Graduate students and postdoctoral scholars in the science, technology, engineering and mathematics (STEM) disciplines will have a new array of teaching development programs and resources through UMass Amherst’s involvement in the Center for the Integration of Research, Teaching, and Learning (CIRTL) Network.
Headquartered at the University of Wisconsin-Madison, the CIRTL Network’s mission is to enhance undergraduate education by better preparing STEM graduate students for successful careers that include innovative and effective teaching of diverse student learners.
The CIRTL Network was founded in 2006 to address a nationally recognized problem – the inadequate preparation of STEM graduate students to assume their future roles as teachers. The network has since grown from six universities to 22, including UMass Amherst. Recently, the network received a three-year, $5 million grant from the National Science Foundation, which marks a critical junction in the effort to develop a national faculty exposed to CIRTL’s core ideas: evidence-based teaching, the creation of learning communities, and learning through diversity.
“Participation in CIRTL should give our graduate students and postdocs a competitive advantage on the job market, and will help prepare them for their transition into their faculty careers," says John McCarthy, vice provost for Graduate Education and dean of the Graduate School.
UMass Amherst graduate students and postdocs are now eligible to participate in a wide range of online courses, workshops and coffee hours taught or facilitated by faculty from other CIRTL Network institutions. There will also be several on-campus events organized by UMass Amherst faculty every semester, including short workshops and longer series. Events range from focusing on particular classroom techniques to strategies for the job market. Three workshops have already been held, and three more are scheduled for the spring semester. Graduate students and postdocsmay take part in occasional on- or off-campus CIRTL programs according to their interests and needs, or become more deeply engaged andreceive a document of completion. All programs, both on-campus and online, are free.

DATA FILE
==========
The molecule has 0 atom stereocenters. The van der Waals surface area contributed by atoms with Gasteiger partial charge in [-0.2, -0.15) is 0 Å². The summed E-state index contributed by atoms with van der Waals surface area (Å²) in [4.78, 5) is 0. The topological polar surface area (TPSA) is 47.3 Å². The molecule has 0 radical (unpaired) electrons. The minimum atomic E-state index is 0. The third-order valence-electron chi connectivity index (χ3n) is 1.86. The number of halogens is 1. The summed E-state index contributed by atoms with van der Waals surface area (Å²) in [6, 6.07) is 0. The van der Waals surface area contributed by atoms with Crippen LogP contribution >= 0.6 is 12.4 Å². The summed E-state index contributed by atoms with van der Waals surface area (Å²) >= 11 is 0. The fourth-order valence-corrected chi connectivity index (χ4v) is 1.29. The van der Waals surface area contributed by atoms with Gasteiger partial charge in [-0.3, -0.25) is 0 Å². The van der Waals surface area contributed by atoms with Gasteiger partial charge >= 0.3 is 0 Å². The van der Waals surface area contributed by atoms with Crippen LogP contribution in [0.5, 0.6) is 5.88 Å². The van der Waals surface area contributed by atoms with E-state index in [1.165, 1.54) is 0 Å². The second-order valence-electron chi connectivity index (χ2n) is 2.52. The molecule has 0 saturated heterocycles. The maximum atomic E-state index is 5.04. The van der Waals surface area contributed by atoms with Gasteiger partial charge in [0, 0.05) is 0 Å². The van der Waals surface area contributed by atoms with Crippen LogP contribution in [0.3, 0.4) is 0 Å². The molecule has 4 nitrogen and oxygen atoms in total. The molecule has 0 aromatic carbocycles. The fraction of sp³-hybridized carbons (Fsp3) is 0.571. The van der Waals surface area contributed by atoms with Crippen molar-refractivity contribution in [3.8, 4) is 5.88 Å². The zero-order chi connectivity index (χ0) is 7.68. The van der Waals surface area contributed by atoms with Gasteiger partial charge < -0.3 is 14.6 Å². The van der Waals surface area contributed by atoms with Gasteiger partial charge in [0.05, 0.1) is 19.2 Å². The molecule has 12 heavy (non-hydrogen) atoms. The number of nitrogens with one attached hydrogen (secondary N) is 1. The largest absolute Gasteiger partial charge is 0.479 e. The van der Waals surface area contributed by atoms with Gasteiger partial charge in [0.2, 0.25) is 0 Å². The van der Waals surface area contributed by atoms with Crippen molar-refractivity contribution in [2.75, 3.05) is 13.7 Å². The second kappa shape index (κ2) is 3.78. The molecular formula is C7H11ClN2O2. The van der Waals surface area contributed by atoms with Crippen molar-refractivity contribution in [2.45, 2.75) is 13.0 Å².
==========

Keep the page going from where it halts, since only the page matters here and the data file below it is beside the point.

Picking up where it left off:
The campus co-leaders of CIRTL are McCarthy and Mary Deane Sorcinelli, associate provost and director of the Center for Teaching and Faculty Development. The faculty co-leaders are Elizabeth Jakob, professor of psychology, and Tilman Wolf, professor of electrical and computer engineering. Sponsorship of CIRTL is provided by the Center for Teaching and Faculty Development, the Graduate School, and the colleges of Natural Sciences, Engineering, and Social and Behavioral Sciences.